By Steve Miletich
Seattle Times staff reporter
Federal safety investigators have concluded that risky maintenance
practices permitted by the Federal Aviation Administration, combined
with a design flaw in a key airplane mechanism, led to the fatal crash
of Alaska Airlines Flight 261 in January 2000.
In a draft report nearing its final stages, the staff of the
National Transportation Safety Board says "insufficient lubrication"
led to the failure of the jet's jackscrew mechanism, a key component
in the plane's tail. It portrays Alaska as an airline that operated on
a thin margin of error, with serious flaws in its maintenance
But the report also faults the design of the plane, an MD-80 built
by McDonnell Douglas before its 1997 merger with Boeing. That
represents a setback for Boeing, which has argued that the crash
wouldn't have occurred if the jackscrew mechanism had been properly
Flight 261: Key recommendations
A draft report by the staff of the National Transportation Safety
Design changes to Boeing MD-80 series and 717 jets to prevent the
kind of catastrophic failure that led to the Flight 261 crash.
More direct Federal Aviation Administration oversight of airlines'
maintenance practices; less reliance on airlines to govern themselves.
Another top-to-bottom inspection of Alaska Airlines' maintenance
operations to ensure that changes promised in the wake of Flight 261
have been carried out.
If upheld by the safety board and the FAA, the finding could lead
to an order for modifications to MD-80-series planes as well as the
717, a cousin of the MD-80 that is still built by Boeing at a former
McDonnell-Douglas plant in California. More than 1,400 jets could be
The report will be submitted to the safety board's four appointed
members before a public hearing tentatively set for Dec. 10 in
Washington, D.C. Key portions of the draft were read to The Seattle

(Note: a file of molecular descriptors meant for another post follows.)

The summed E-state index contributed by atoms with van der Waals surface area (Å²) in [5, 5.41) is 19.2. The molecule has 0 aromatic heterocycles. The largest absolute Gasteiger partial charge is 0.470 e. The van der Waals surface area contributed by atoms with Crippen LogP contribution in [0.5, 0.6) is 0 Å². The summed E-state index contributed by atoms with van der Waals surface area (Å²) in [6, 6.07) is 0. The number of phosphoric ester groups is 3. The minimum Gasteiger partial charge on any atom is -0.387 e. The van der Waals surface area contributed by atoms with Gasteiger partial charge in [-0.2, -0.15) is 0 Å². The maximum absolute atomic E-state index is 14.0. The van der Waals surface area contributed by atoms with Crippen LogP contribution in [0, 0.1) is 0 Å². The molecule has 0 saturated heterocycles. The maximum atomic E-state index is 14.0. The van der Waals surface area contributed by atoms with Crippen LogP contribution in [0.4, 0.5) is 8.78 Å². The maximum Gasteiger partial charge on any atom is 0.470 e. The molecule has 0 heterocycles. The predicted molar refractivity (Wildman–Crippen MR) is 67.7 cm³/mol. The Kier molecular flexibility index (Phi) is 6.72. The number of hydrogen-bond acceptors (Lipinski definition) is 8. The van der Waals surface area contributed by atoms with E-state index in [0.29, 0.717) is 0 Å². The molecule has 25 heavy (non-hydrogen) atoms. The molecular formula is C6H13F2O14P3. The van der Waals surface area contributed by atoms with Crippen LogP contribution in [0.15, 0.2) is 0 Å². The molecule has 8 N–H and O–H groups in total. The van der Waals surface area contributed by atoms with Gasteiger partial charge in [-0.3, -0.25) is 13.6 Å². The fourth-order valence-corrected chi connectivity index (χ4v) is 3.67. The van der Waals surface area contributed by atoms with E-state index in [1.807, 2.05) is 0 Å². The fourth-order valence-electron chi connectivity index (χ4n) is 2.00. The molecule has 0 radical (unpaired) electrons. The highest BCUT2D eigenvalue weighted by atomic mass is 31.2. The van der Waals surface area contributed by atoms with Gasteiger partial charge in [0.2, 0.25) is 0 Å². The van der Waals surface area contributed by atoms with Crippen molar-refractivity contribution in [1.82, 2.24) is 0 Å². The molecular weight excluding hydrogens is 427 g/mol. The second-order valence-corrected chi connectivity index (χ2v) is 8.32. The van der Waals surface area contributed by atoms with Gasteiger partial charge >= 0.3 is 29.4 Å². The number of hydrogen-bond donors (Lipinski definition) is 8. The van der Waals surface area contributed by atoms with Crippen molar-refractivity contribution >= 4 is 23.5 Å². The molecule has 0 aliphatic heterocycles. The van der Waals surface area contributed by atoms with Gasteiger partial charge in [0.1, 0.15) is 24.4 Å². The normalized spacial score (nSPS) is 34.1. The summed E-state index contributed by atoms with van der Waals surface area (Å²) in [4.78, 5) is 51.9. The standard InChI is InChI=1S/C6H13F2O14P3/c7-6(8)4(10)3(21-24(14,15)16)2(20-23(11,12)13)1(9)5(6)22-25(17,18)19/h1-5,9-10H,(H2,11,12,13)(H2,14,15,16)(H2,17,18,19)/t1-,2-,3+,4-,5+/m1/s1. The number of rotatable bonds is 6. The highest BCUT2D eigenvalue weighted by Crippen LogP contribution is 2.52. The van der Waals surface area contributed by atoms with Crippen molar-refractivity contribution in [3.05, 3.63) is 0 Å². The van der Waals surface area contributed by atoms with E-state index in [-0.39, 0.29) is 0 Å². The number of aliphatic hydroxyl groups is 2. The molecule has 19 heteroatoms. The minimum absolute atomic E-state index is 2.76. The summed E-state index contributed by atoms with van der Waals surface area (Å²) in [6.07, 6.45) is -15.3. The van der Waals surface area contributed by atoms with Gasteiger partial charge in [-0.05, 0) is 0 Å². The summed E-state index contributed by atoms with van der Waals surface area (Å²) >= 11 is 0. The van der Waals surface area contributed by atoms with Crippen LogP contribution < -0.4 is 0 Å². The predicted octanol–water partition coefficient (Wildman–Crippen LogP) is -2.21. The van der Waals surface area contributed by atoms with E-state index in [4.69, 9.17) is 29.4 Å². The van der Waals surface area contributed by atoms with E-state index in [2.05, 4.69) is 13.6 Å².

Times by an official close to the investigation.
Alaska, Boeing and the FAA declined to comment pending the release
of the findings.
Ted Lopatkiewicz, chief spokesman for the safety board, said
yesterday that board members had not seen the draft report and could
make "substantial revisions" in it.
Flight 261 crashed Jan. 31, 2000, off Southern California, killing
all 88 passengers and crewmembers as the plane was en route from
Puerto Vallarta, Mexico, to San Francisco and Seattle.
The report, as expected, concludes that the probable cause of the
crash was failure of the jackscrew mechanism, which sent the MD-83
into a dive into the Pacific.
The jackscrew is a 2-foot-long, 1-1/2-inch-diameter threaded shaft
that moves up and down, raising and lowering the leading edge of the
stabilizer, the winglike structure on the tail that controls the
plane's angle of flight.
The report says a lack of grease in critical areas of the jackscrew
assembly caused excessive wear, stripping threads from the mechanism's
stationary gimbal nut. The jackscrew moved beyond its limits, causing
the stabilizer to fail.
While the report doesn't pinpoint the reason for the lack of
grease, it states that Alaska, with the FAA's approval, reduced the
frequency with which it lubricated the mechanism, increasing the
likelihood of excessive wear.
Alaska, also with the FAA's assent, increased the inspection time
to detect wear on the mechanism, the report says.
Since the crash, Alaska has completely revamped its procedures
under pressure from the FAA. The FAA, itself under scrutiny, has
bolstered its oversight of the carrier.
For Boeing, the most significant part of the report is its
conclusion that the MD-80's design is faulty because it doesn't
account for the "catastrophic effects" of complete thread loss on the
Without a required backup system, the pilots had no way to regain
control of the plane when the jackscrew mechanism failed.
The MD-80 series was manufactured beginning in 1980 by McDonnell
Douglas and discontinued by Boeing in 2000. It is based on the Douglas
DC-9, which dates to the mid-1960s.